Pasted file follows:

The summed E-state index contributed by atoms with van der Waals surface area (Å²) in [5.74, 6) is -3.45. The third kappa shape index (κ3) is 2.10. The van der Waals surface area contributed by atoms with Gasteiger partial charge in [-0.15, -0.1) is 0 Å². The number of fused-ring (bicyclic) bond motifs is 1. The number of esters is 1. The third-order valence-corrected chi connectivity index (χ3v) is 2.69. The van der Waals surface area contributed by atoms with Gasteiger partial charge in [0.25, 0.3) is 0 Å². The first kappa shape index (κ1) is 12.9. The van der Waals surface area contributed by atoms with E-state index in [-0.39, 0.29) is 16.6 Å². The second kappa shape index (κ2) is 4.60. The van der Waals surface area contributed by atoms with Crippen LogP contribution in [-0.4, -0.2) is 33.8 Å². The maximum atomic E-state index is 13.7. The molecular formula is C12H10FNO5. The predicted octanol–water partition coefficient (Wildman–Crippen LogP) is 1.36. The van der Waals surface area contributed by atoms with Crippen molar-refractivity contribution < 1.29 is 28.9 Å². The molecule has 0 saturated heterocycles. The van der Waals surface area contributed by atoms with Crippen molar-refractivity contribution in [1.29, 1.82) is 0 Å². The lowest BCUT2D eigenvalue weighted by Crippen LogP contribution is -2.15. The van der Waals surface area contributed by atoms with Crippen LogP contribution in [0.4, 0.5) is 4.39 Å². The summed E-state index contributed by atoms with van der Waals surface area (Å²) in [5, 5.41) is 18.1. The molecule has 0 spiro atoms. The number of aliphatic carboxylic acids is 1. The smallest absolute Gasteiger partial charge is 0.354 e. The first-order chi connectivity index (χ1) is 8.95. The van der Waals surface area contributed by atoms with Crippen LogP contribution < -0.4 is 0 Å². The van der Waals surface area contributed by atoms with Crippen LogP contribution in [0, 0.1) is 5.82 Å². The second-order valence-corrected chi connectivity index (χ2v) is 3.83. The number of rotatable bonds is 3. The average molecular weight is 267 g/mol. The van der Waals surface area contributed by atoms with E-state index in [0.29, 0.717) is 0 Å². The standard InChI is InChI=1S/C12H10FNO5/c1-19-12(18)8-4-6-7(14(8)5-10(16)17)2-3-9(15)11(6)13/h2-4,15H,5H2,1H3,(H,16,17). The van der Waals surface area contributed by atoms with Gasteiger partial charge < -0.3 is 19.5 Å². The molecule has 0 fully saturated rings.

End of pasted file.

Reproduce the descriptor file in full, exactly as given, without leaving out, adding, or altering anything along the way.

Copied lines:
The summed E-state index contributed by atoms with van der Waals surface area (Å²) in [5.74, 6) is -3.45. The third kappa shape index (κ3) is 2.10. The van der Waals surface area contributed by atoms with Gasteiger partial charge in [-0.15, -0.1) is 0 Å². The number of fused-ring (bicyclic) bond motifs is 1. The number of esters is 1. The third-order valence-corrected chi connectivity index (χ3v) is 2.69. The van der Waals surface area contributed by atoms with Gasteiger partial charge in [0.25, 0.3) is 0 Å². The first kappa shape index (κ1) is 12.9. The van der Waals surface area contributed by atoms with E-state index in [-0.39, 0.29) is 16.6 Å². The second kappa shape index (κ2) is 4.60. The van der Waals surface area contributed by atoms with Crippen LogP contribution in [-0.4, -0.2) is 33.8 Å². The maximum atomic E-state index is 13.7. The molecular formula is C12H10FNO5. The predicted octanol–water partition coefficient (Wildman–Crippen LogP) is 1.36. The van der Waals surface area contributed by atoms with Crippen molar-refractivity contribution < 1.29 is 28.9 Å². The molecule has 0 saturated heterocycles. The van der Waals surface area contributed by atoms with Crippen molar-refractivity contribution in [1.29, 1.82) is 0 Å². The lowest BCUT2D eigenvalue weighted by Crippen LogP contribution is -2.15. The van der Waals surface area contributed by atoms with Crippen LogP contribution in [0.4, 0.5) is 4.39 Å². The summed E-state index contributed by atoms with van der Waals surface area (Å²) in [5, 5.41) is 18.1. The molecule has 0 spiro atoms. The number of aliphatic carboxylic acids is 1. The smallest absolute Gasteiger partial charge is 0.354 e. The first-order chi connectivity index (χ1) is 8.95. The van der Waals surface area contributed by atoms with Crippen LogP contribution < -0.4 is 0 Å². The van der Waals surface area contributed by atoms with Crippen LogP contribution in [0, 0.1) is 5.82 Å². The second-order valence-corrected chi connectivity index (χ2v) is 3.83. The number of rotatable bonds is 3. The average molecular weight is 267 g/mol. The van der Waals surface area contributed by atoms with E-state index in [0.29, 0.717) is 0 Å². The standard InChI is InChI=1S/C12H10FNO5/c1-19-12(18)8-4-6-7(14(8)5-10(16)17)2-3-9(15)11(6)13/h2-4,15H,5H2,1H3,(H,16,17). The van der Waals surface area contributed by atoms with Gasteiger partial charge < -0.3 is 19.5 Å². The molecule has 0 fully saturated rings.